In this June 16, 2021, file photo, a migrant family from Venezuela move to a Border Patrol transport vehicle after they and other migrants crossed the US-Mexico border and turned themselves in Del Rio, Texas.

Undocumented women face shrinking options for reproductive health care under Texas abortion law

Nancy Cárdenas Peña, the Texas director for the National Latina Institute for Reproductive Justice, joined The World’s host Marco Werman to talk about the impact of Texas’ new abortion law on undocumented women at the US-Mexico border.

The World

The new Texas law known as SB8 bans most abortions after six weeks of pregnancy. The law will have far-reaching impacts for many communities. 

For undocumented women in Texas seeking abortions, their options were already narrow. They can’t easily travel out of state because of Border Patrol checkpoints along the Texas-Mexico line.

Related: Catalonia’s temporary tele-abortion services are a game-changer

The law prohibits abortions once medical professionals can detect cardiac activity, usually at about six weeks — before some women know they’re pregnant. Courts have blocked other states from imposing similar restrictions, but Texas’ law differs significantly because it leaves enforcement up to private citizens through civil lawsuits, instead of criminal prosecutors.

The law does not make exceptions for rape or incest. 

Related: In Italy, religious organizations’ ‘fetus graves’ reignite abortion debate

Nancy Cárdenas Peña, the Texas director for the National Latina Institute for Reproductive Justice, knows a lot about the barriers that undocumented women face at the Mexico-US border. She joined The World’s host Marco Werman to talk about the impact of Texas’ new abortion law, specifically on undocumented women. 

Marco Werman: Nancy, what were the obstacles facing undocumented women in Texas seeking to end a pregnancy before this new law, SB8? 
Nancy Cárdenas Peña: In areas like the Rio Grande Valley, we only have one clinic to meet the demand of an entire region, and that’s millions of people trying to access services for this clinic. And so, we also have internal immigration checkpoints 100 miles in that prevent people who are undocumented from seeking care outside of the state of Texas, outside of even that region where they currently live. So, leaving the state for care — that’s simply not an option.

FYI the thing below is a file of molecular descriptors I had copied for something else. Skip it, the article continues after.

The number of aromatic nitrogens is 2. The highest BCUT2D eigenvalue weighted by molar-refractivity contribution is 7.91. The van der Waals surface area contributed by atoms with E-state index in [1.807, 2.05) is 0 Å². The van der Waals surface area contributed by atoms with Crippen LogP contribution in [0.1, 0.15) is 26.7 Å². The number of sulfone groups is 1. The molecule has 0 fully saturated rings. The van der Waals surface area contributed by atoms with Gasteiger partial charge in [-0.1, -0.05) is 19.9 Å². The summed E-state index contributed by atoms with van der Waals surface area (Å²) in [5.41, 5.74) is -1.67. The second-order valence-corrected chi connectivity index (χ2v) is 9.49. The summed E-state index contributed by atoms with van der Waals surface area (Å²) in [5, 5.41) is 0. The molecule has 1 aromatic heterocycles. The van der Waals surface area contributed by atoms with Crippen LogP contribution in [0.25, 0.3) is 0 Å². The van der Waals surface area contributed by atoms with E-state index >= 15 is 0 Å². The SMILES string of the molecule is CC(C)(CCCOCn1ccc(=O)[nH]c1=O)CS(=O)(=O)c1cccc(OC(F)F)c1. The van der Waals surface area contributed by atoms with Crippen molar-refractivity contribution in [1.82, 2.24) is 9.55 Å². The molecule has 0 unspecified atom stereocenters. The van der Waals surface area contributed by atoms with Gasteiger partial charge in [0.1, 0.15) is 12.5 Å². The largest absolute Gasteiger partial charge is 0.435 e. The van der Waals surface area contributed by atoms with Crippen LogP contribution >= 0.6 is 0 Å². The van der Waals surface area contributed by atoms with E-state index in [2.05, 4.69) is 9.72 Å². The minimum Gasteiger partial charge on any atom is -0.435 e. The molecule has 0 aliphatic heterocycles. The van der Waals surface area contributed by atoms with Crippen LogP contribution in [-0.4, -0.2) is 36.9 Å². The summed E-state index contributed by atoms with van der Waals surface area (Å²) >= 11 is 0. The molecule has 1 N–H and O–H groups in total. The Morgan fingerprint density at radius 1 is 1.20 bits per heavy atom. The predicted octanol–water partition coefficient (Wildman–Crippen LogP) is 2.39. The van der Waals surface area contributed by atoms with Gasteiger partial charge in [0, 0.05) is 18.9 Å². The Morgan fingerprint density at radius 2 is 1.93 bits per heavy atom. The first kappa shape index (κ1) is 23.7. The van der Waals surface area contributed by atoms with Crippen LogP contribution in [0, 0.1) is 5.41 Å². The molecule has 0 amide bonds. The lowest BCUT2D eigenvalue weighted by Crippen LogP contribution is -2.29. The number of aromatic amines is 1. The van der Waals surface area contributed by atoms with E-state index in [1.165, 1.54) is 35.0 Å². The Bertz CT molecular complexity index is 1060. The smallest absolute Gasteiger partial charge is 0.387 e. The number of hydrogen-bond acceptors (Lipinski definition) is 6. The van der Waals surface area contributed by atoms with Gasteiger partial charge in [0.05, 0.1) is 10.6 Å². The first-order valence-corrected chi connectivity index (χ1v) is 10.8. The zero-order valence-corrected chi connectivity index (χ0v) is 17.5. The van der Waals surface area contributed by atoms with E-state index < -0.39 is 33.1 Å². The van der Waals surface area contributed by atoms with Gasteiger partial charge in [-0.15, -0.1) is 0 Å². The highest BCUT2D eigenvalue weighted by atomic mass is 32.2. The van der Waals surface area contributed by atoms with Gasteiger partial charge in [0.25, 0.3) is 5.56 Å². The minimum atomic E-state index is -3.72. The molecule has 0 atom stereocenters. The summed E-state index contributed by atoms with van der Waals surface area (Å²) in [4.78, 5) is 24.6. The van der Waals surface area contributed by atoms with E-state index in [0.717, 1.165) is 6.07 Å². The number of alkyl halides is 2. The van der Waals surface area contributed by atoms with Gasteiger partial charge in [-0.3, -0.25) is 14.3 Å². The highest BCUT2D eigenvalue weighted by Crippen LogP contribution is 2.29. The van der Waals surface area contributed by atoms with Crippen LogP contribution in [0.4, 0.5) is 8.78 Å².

Right. So the Border Patrol checkpoints already made it impractical for undocumented women to just go somewhere else for abortion services. For undocumented women, how else does this new law impact their reproductive health? 
We did have previous legislation that basically made police officers defacto immigration agents. So, we were already seeing a decrease of people who are undocumented attending regular appointments, regular checkups for preventative care, because these areas, like the border, were so over-militarized and so overpoliced. And so, we’re definitely going to see a continuation of that. It’s not as simple as going to another state, even for other folks, right? Because the other states that are close to Texas have a very limited amount of abortion clinics, and such is the same for the Rio Grande Valley, a population and a region of so many people with just one abortion clinic.
And the Rio Grande Valley is where you do a lot of your work, right?
Absolutely. It’s where I was born and raised and this is where I will continue to do my work. 
Would this law also impact women who live in Mexico near the Texas border and may rely on health services in Texas? 
Yes. So, there are a lot of very restrictive laws that Mexico has over abortion. And so, the clinic here in the Rio Grande Valley was also meeting that demand of folks who were from Mexico and close to the border and could actually come into the United States.
What kind of calls have you been receiving from undocumented women seeking help? What are the dilemmas they face and what kinds of questions do they have for you?
A lot of the questions that I get and calls and communications from folks is, what in the world are they going to do now? And it’s not a very simple answer that I have, right? We have a huge dilemma, catastrophic thing that’s happening here in Texas, where a lot of folks need abortions past six weeks.
Yeah, I mean, that tough conversation that does reflect the fact that ending a pregnancy is a complex, personal decision. It’s wrapped up in deeply ingrained cultural attitudes and religious beliefs.
You know, I think we all love someone who has had an abortion. And here, in the Rio Grande Valley, that’s not any different. So, when I hear people at the legislature use religion as an excuse for restricting abortion, that’s just something that’s not true. And we have a huge base of people from all different walks of life and different religious backgrounds that support people’s access to abortion because it’s a fundamental right, for one, and people know and understand that it’s not ending abortion — it’s just ending safe abortion.
Nancy, what kind of pushback does your group receive from within the Latino community for the work you do? How deep are the divides?
A lot of people have this conception that because we are a majority Latinx community and very religious, that we’re going to receive a lot more pushback. But a lot of our members go to church. You know, we had recent local efforts try to pass an ordinance that copied SB8 language, including the vigilante clause. And we had hundreds of people show up in opposition to it — much more than the other side. So, I think people really need to expand their thinking and broaden their horizons when it comes to conflating religion and abortion.

This interview has been edited and condensed for clarity. AP contributed to this report. 

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